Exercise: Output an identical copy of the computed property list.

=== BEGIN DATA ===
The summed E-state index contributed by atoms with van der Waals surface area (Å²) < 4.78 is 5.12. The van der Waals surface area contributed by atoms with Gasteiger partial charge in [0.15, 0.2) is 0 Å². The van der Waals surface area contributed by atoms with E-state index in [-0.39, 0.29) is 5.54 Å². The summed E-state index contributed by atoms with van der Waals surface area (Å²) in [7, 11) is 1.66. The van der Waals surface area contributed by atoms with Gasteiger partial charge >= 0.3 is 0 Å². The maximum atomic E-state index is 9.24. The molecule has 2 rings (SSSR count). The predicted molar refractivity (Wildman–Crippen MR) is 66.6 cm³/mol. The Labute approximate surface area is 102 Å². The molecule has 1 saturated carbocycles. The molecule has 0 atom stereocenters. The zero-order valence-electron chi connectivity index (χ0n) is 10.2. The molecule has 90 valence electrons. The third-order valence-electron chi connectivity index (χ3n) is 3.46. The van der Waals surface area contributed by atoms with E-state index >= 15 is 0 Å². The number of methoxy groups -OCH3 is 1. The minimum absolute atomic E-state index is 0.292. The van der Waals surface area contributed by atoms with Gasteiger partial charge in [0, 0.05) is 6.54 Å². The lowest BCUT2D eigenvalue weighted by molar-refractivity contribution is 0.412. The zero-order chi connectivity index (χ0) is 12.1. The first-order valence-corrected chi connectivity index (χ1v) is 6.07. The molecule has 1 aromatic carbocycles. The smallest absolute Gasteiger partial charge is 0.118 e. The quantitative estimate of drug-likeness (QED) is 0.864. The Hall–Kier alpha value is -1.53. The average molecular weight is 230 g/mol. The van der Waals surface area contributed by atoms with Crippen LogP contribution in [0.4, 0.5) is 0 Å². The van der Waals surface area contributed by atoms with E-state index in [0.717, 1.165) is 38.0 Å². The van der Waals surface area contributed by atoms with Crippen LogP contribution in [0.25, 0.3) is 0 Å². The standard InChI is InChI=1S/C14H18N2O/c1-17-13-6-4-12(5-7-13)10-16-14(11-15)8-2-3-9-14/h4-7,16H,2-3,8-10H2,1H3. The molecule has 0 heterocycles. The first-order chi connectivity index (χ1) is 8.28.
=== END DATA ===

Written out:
The summed E-state index contributed by atoms with van der Waals surface area (Å²) < 4.78 is 5.12. The van der Waals surface area contributed by atoms with Gasteiger partial charge in [0.15, 0.2) is 0 Å². The van der Waals surface area contributed by atoms with E-state index in [-0.39, 0.29) is 5.54 Å². The summed E-state index contributed by atoms with van der Waals surface area (Å²) in [7, 11) is 1.66. The van der Waals surface area contributed by atoms with Gasteiger partial charge >= 0.3 is 0 Å². The maximum atomic E-state index is 9.24. The molecule has 2 rings (SSSR count). The predicted molar refractivity (Wildman–Crippen MR) is 66.6 cm³/mol. The Labute approximate surface area is 102 Å². The molecule has 1 saturated carbocycles. The molecule has 0 atom stereocenters. The zero-order valence-electron chi connectivity index (χ0n) is 10.2. The molecule has 90 valence electrons. The third-order valence-electron chi connectivity index (χ3n) is 3.46. The van der Waals surface area contributed by atoms with E-state index >= 15 is 0 Å². The number of methoxy groups -OCH3 is 1. The minimum absolute atomic E-state index is 0.292. The van der Waals surface area contributed by atoms with Gasteiger partial charge in [0, 0.05) is 6.54 Å². The lowest BCUT2D eigenvalue weighted by molar-refractivity contribution is 0.412. The zero-order chi connectivity index (χ0) is 12.1. The first-order valence-corrected chi connectivity index (χ1v) is 6.07. The molecule has 1 aromatic carbocycles. The smallest absolute Gasteiger partial charge is 0.118 e. The quantitative estimate of drug-likeness (QED) is 0.864. The Hall–Kier alpha value is -1.53. The average molecular weight is 230 g/mol. The van der Waals surface area contributed by atoms with Crippen LogP contribution in [0.4, 0.5) is 0 Å². The van der Waals surface area contributed by atoms with E-state index in [0.717, 1.165) is 38.0 Å². The van der Waals surface area contributed by atoms with Crippen LogP contribution in [0.25, 0.3) is 0 Å². The standard InChI is InChI=1S/C14H18N2O/c1-17-13-6-4-12(5-7-13)10-16-14(11-15)8-2-3-9-14/h4-7,16H,2-3,8-10H2,1H3. The molecule has 0 heterocycles. The first-order chi connectivity index (χ1) is 8.28.